Some people eat, sleep and chew gum, I do genealogy and write...

Monday, June 29, 2015

Comments on Becoming an Excellent Genealogist -- Chapter Eighteen

This is an ongoing series of chapter by chapter comments on the book,

Meyerink, Kory L., Tristan Tolman, and Linda K. Gulbrandsen. Becoming an Excellent Genealogist: Essays on Professional Research Skills. [Salt Lake City, Utah]: ICAPGen, 2012.

I am now commenting on Chapter 18: "Documentation and Source Citation" by Amy Harris, PhD., AG.

If you have been reading my blog lately, you probably realize that I have lot to say about this chapter's subject. Here is a quote that sets the tone of my discussions as well as this particular chapter:
In many ways, it is not whether one receives payment or not that sets apart the amateur from the professional genealogical scholar but rather the standard of documentation that one adheres to in one's work.
I am not sure that the dichotomy between "amateur" and "professional" holds up in the context of historical (i.e. genealogical) research and reporting. Failing to cite sources does not make one an "amateur." Also, the term "amateur" does not automatically imply poor or sloppy work. There is a much deeper issue here and that is the need to analyze and properly incorporate sources as well as cite them. As I have pointed out many times previously there is a tendency in certain levels of genealogical inquiry to exalt form over substance.

No matter what your position with regard to the need for formality in citations, there is a absolute need to identify your sources with enough particularity that subsequent researchers can duplicate your searches and verify your conclusions.

This particular chapter has some rather lengthy and numerous footnotes. I might note that very few of the other articles in the book have comparably long and involved notation. Perhaps the author was making a point in including long and overly explanatory footnotes? It is my own style to include all references within the text of my posts (if you haven't noticed). I try to consistently make reference to any source that I utilize, no matter how obscure. Of course, I have no expectation that anything I write in this fashion will be published in a prestigious journal, but I think that footnotes interrupt the flow of the text in some cases and including the sources with the quote or idea is less intrusive.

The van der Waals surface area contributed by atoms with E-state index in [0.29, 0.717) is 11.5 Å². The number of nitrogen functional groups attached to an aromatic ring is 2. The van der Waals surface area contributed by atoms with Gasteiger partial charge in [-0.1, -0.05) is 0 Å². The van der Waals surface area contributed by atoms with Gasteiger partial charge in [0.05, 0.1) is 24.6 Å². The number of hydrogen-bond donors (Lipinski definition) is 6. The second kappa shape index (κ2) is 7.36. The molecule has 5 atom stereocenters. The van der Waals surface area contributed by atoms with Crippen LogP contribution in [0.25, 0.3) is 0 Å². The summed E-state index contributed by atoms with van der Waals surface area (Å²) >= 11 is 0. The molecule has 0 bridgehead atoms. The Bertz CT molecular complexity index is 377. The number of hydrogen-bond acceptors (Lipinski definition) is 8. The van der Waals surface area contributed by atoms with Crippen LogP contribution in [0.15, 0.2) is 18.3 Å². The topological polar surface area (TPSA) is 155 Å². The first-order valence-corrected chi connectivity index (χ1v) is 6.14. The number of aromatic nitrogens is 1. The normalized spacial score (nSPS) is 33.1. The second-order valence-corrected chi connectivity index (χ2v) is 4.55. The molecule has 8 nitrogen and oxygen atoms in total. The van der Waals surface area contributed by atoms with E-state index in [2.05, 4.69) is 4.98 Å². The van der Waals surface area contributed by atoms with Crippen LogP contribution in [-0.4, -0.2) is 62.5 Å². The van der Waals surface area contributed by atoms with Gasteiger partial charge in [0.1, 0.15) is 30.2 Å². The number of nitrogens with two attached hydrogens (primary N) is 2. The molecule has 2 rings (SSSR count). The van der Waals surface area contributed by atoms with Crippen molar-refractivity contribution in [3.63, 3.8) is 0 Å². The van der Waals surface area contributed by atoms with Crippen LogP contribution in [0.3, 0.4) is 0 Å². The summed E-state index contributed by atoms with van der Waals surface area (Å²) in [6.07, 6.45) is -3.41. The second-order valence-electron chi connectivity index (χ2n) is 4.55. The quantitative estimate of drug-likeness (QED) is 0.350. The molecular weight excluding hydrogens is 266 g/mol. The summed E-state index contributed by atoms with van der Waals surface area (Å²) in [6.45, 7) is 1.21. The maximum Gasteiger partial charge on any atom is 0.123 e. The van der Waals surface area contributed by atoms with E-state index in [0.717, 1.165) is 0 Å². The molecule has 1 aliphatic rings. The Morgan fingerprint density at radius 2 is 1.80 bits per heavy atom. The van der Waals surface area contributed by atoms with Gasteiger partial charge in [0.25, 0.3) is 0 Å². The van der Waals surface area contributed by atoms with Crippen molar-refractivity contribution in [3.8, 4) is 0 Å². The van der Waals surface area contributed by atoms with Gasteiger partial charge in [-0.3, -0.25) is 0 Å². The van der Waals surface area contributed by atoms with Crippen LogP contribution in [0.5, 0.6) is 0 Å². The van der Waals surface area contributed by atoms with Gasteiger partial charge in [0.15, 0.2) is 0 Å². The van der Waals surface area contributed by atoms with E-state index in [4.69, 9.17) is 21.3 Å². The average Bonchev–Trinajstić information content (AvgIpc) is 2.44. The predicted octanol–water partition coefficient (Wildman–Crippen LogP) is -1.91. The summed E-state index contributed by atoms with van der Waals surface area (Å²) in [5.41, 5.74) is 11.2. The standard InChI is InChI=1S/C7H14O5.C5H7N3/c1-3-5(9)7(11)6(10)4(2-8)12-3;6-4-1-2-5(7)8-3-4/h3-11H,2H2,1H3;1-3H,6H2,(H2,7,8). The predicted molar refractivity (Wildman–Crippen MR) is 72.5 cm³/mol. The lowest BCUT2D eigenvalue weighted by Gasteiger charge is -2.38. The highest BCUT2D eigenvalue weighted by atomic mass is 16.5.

The author does not discuss other ways of inserting citations. Many currently popular journals require citations to be inserted into the text. Footnotes, as such, are also liable to be put at the end of chapters or the entire document, i.e. endnotes. I think that the way the document incorporates notes and the content of those notes, quickly influence whether or not a reader is willing to plough through the document at all. I am also not particularly a fan of writing the paper in the footnotes. Reading such a paper is like listening to more than one conversation at the same time.

To repeat, I certainly agree that citing sources is necessary. I am currently faced with more than one surname book containing information that cannot be verified due to the lack of citations. I would be grateful for any attempt at telling me where the authors got their information, irrespective of the formality or lack thereof.

You may wish to review some of the preceding chapters:

1 comment:

  1. If you hire me to get documents or files from say Yad Vashem or the Mandatory Citizenship files at the Isael National Archives, there is not much in the way of citation aside from the day I did the job. Citation comes with the documents.

    That does not detract from my professionalism.

    Citation is important in projects. Less so for errands.